This episode: Bacterial antivirus system could treat chronic herpes virus infections!
(10.9 MB, 11.9 minutes)
This episode: Ants teaming with bacteria help defend plants from bacterial pathogens!
(9.4 MB, 10.2 minutes)
Do you eat bread? Or drink beer? If so you've probably consumed yeast products from the National Collection of Yeast Cultures.
Yeasts are one of the earliest, if not the earliest, biological tools used by people. Brewers' yeast, Saccharomyces cerivisae, features widely in products we consume... Read More
This episode: BacterioFiles teams up with The Plant Pathology Podcast to talk about how microbes living in plants sometimes team up with the plants, sometimes with plant pathogens!
(17.7 MB, 19.25 minutes) Read More
Vincent, Alan, Rich and Kathy discuss the association of a virus with sea star melting disease, and the finding of a phycodnavirus in the oropharynx of humans with altered cognitive functions.
This episode: Bacterial nanowires are made of the cells' outer membranes!
(9.75 MB, 10.6 minutes)
Host: Jeff Fox with special guest, Thijs Ettema.
Thijs Ettema of Uppsala University in Sweden talks with Jeff Fox about a deep-sea archaeon, named Lokiarchaeum for the underwater volcano between Greenland and Norway near where it was found, that might be related to the last common anc... Read More
This episode: Scientists engineered E. coli to seek and destroy pathogens!
(10 MB, 11 minutes)
A bacterium can sense pathogens in the body, swim toward them, and release a deadly biofilm-busting payload. This process is called pseudotaxis, and could be modified for many... Read More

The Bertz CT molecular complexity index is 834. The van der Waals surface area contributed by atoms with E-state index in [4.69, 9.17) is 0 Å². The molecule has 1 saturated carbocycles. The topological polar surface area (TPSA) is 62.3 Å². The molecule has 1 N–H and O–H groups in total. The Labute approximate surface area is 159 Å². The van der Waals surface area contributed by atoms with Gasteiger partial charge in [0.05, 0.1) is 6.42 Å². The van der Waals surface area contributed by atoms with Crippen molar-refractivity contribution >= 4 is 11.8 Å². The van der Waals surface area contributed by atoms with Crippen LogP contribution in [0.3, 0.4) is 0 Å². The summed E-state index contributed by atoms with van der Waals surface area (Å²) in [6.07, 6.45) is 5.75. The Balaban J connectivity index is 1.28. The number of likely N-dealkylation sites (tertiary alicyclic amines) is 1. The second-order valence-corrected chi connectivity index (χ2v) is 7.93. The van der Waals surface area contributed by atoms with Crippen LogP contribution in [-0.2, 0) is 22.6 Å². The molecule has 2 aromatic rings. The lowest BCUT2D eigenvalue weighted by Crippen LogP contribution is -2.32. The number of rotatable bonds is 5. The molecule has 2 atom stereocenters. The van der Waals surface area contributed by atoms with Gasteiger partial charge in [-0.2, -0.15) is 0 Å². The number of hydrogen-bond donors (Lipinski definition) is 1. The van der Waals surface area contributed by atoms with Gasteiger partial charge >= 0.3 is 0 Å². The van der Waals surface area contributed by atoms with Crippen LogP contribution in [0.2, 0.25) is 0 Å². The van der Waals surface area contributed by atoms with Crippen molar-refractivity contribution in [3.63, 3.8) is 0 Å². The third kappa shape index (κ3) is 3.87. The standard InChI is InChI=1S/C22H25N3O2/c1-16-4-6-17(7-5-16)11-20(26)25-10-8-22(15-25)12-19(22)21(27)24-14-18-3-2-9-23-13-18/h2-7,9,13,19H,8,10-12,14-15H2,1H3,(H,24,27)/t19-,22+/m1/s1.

This episode: Bacteria could reduce mercury's toxicity in their environment!
(6.5 MB, 7 minutes)
Methanotrophs (bacteria that use methane for their carbon and energy) secrete siderophore-like compounds that are usually used to chelate copper and make it more bioavailable, but ... Read More
This episode: Truffle's microbiome helps produce its attractive aromas!
(12.5 MB, 13.6 minutes)
<... Read More
This episode: Bacteria use fungal filaments like highways to swim through soil!
(7.7 MB, 8.3 minutes)
This episode: Archaea living in the deep ocean (and their viruses) have clever ways to maintain diversity and adaptability!
(10.3 MB, 11.25 minutes)
This episode: Engineered bacteria could help capture CO2 and convert it into a solid form for storage!
(7.3 MB, 8 minutes)
E. coli engineered to produce the enzyme carbonic anhydrase, which converts carbon dioxide to bicarbonate and then to calcium carbonate,... Read More
Host: Vincent Racaniello
Guest: Katherine A. High
Vincent speaks with Katherine High about her... Read More
This episode: Mice in less sanitary conditions have more diverse gut communities and perhaps less allergy!
(8.15 MB, 8.8 minutes)
Ambientes extremos: salares del mundo, su microbiota y los virus presentes. Estos son los temas a discutirse en el episodio de hoy de La Radio el Mundo de los Microbios. Nuestra invitada la Dra. Josefa (Pepa) Anton, Profesora Titular de Microbiología de la Universidad de Alicante co... Read More